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Trader's Corner

Still as Much Art as Science

HAVING TROUBLE PRINTING?
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Today's traders are lucky. Charting programs allow them to reposition trendlines by trial and error until they find the best fit. They can decide whether that best fit runs along all candle shadows or just along the candle bodies.

In the past, such experimentation required penciling in trendlines, erasing them, and trying again, hoping that the eraser didn't wear a hole in the chart before the best fit was determined.

Whether penciling in lines or using a modern charting program, determining the right trendline is still often as much art as science.

Remember that my articles are usually prepared in advance, and so do not reflect current prices.

Annotated Weekly Chart of the SPX:

Similar questions could be asked about trendlines that defined resistance from 2004 to the end of August of 2006.

While the supporting trendlines were closely aligned at the end of August, they will diverge further as time passed. The question as to which is the most valid trendline might become more important if the current pattern is extended into mid-spring of next year, for example.

Making such decisions is a necessary task in any traders' repertoire. Whether traders' preferred options plays are limited to buying calls and puts that take advantage of a directional move or are more complicated combination strategies that seek to define a likely range, traders need to know where support and resistance might lie. Last week's Trader's Corner article discussed using moving averages to determine support and resistance levels, and this week's will continue the series, discussing trendlines.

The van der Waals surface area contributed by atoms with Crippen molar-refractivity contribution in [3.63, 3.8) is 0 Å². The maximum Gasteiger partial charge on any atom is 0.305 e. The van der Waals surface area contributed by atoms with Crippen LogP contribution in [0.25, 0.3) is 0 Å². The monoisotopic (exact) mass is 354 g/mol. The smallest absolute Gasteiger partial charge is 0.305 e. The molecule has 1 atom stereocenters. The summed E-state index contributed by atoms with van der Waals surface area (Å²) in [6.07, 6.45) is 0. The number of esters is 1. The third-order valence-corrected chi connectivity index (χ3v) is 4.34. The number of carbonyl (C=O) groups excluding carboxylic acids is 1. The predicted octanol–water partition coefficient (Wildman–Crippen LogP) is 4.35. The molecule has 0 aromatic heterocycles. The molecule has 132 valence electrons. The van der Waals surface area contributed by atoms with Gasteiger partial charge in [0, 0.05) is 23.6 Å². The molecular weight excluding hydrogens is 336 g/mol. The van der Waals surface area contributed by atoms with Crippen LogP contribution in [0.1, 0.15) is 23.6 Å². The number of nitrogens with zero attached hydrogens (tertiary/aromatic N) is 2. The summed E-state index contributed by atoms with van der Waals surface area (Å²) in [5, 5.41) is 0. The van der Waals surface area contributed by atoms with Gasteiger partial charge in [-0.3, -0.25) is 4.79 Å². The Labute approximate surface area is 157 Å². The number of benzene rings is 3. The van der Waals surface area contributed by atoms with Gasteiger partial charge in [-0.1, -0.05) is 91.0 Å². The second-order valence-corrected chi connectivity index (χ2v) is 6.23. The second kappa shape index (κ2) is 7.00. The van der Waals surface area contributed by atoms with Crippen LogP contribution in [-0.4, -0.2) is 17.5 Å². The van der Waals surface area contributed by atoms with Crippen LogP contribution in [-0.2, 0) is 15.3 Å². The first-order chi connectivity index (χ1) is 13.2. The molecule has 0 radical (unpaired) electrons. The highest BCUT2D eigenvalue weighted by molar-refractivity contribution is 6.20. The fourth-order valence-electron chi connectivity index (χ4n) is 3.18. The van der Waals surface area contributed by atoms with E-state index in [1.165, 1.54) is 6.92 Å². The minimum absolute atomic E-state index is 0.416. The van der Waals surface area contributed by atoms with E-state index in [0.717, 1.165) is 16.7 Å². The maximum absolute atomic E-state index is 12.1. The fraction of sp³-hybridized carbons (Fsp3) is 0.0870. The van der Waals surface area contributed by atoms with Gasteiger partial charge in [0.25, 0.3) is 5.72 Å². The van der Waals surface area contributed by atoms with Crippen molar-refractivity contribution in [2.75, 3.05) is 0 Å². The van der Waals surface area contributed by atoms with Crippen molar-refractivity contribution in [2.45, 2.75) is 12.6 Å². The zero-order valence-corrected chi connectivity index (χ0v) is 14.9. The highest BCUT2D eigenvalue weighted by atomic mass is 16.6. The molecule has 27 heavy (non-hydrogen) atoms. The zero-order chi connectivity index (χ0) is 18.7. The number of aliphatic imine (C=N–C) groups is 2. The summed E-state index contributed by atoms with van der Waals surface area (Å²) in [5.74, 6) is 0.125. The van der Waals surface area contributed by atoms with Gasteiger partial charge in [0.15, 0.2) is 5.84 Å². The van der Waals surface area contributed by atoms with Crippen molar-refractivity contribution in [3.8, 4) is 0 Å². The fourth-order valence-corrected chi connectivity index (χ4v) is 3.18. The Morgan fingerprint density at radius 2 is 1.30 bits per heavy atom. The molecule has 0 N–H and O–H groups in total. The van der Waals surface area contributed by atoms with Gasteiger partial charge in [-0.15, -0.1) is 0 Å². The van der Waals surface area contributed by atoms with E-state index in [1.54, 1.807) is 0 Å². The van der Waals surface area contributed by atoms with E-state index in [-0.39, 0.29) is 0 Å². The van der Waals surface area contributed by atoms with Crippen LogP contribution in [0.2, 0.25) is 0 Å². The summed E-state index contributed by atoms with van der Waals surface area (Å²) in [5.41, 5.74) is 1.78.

Last week's article determined that using a corroborating indicator helps traders determine when a moving average serves as support or resistance during a particular market period, honing in on the best average to use. The same tactic works with trendlines.

Annotated Weekly Chart of the SPX:

Not all trendlines climb or descend, of course. Horizontal lines sometimes coincide with historical support or resistance. Determining where such a horizontal trendline should be placed sometimes requires even more art.

Annotated Daily Chart of Goldman Sachs

Using RSI or another indicator to clarify which horizontal trendline is most relevant doesn't appear to work as well with these horizontal trendlines.

Annotated Daily Chart of Goldman Sachs

A snapped Fibonacci bracket that encompasses the rally off last year's low also doesn't clarify matters.

Annotated Daily Chart of Goldman Sachs:

Here's a case where a trader's art and experience must guide the choices. My personal choice would be to use the red lines as horizontal trendlines. I tend to prefer a best-fit trendline hit most often by opens, closes, highs or lows. Each of those red horizontal lines has been pierced, but there has been only one minimal close outside them since May, and that close occurred with a strong spring that almost made it back above the red line. Therefore, it seems to me that a significant close outside those red lines or a close outside them for two to three days will mark a change in trend that may be significant. A quick reversal back inside the zone they define would alert me that either my original trendline assumptions had been wrong or that stops had just been run before the real move, but until then, that would be my choice.

Other traders might make different choices. That's the art behind determining trendline support or resistance.
 

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